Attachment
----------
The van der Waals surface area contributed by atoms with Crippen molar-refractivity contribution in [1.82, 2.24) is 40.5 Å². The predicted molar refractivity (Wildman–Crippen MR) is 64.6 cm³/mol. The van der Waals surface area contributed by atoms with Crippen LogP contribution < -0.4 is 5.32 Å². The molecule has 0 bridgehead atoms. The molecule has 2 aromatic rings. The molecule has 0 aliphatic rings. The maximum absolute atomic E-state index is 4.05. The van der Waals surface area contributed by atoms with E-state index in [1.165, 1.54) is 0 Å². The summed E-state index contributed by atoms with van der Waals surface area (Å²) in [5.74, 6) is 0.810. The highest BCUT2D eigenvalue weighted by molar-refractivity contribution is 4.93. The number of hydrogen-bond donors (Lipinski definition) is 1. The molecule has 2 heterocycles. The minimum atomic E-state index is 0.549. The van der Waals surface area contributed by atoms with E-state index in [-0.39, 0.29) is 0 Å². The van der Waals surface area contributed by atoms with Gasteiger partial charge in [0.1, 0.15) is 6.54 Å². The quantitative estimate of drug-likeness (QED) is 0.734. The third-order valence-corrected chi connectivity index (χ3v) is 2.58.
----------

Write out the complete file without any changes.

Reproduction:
The van der Waals surface area contributed by atoms with Crippen molar-refractivity contribution in [1.82, 2.24) is 40.5 Å². The predicted molar refractivity (Wildman–Crippen MR) is 64.6 cm³/mol. The van der Waals surface area contributed by atoms with Crippen LogP contribution < -0.4 is 5.32 Å². The molecule has 0 bridgehead atoms. The molecule has 2 aromatic rings. The molecule has 0 aliphatic rings. The maximum absolute atomic E-state index is 4.05. The van der Waals surface area contributed by atoms with E-state index in [1.165, 1.54) is 0 Å². The summed E-state index contributed by atoms with van der Waals surface area (Å²) in [5.74, 6) is 0.810. The highest BCUT2D eigenvalue weighted by molar-refractivity contribution is 4.93. The number of hydrogen-bond donors (Lipinski definition) is 1. The molecule has 2 heterocycles. The minimum atomic E-state index is 0.549. The van der Waals surface area contributed by atoms with E-state index in [-0.39, 0.29) is 0 Å². The van der Waals surface area contributed by atoms with Gasteiger partial charge in [0.1, 0.15) is 6.54 Å². The quantitative estimate of drug-likeness (QED) is 0.734. The third-order valence-corrected chi connectivity index (χ3v) is 2.58.